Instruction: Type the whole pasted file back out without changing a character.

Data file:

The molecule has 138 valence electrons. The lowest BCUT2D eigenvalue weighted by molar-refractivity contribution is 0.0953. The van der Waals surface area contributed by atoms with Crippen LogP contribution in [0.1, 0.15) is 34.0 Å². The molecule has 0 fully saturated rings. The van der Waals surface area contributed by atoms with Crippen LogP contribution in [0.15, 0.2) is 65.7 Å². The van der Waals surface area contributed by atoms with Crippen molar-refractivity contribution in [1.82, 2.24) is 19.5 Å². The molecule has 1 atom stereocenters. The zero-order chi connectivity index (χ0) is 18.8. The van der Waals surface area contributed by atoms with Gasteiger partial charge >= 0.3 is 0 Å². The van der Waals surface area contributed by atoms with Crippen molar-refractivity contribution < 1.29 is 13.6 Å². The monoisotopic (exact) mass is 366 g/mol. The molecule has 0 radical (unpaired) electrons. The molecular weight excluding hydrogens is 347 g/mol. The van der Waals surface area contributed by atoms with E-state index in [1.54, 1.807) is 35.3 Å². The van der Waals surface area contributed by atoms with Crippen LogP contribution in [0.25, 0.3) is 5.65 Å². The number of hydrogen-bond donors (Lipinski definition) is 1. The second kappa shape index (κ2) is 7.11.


The molecule has 138 valence electrons. The lowest BCUT2D eigenvalue weighted by molar-refractivity contribution is 0.0953. The van der Waals surface area contributed by atoms with Crippen LogP contribution in [0.1, 0.15) is 34.0 Å². The molecule has 0 fully saturated rings. The van der Waals surface area contributed by atoms with Crippen LogP contribution in [0.15, 0.2) is 65.7 Å². The van der Waals surface area contributed by atoms with Crippen molar-refractivity contribution in [1.82, 2.24) is 19.5 Å². The molecule has 1 atom stereocenters. The zero-order chi connectivity index (χ0) is 18.8. The van der Waals surface area contributed by atoms with Gasteiger partial charge >= 0.3 is 0 Å². The van der Waals surface area contributed by atoms with Crippen molar-refractivity contribution < 1.29 is 13.6 Å². The monoisotopic (exact) mass is 366 g/mol. The molecule has 0 radical (unpaired) electrons. The molecular weight excluding hydrogens is 347 g/mol. The van der Waals surface area contributed by atoms with E-state index in [1.54, 1.807) is 35.3 Å². The van der Waals surface area contributed by atoms with Crippen LogP contribution in [0.25, 0.3) is 5.65 Å². The number of hydrogen-bond donors (Lipinski definition) is 1. The second kappa shape index (κ2) is 7.11.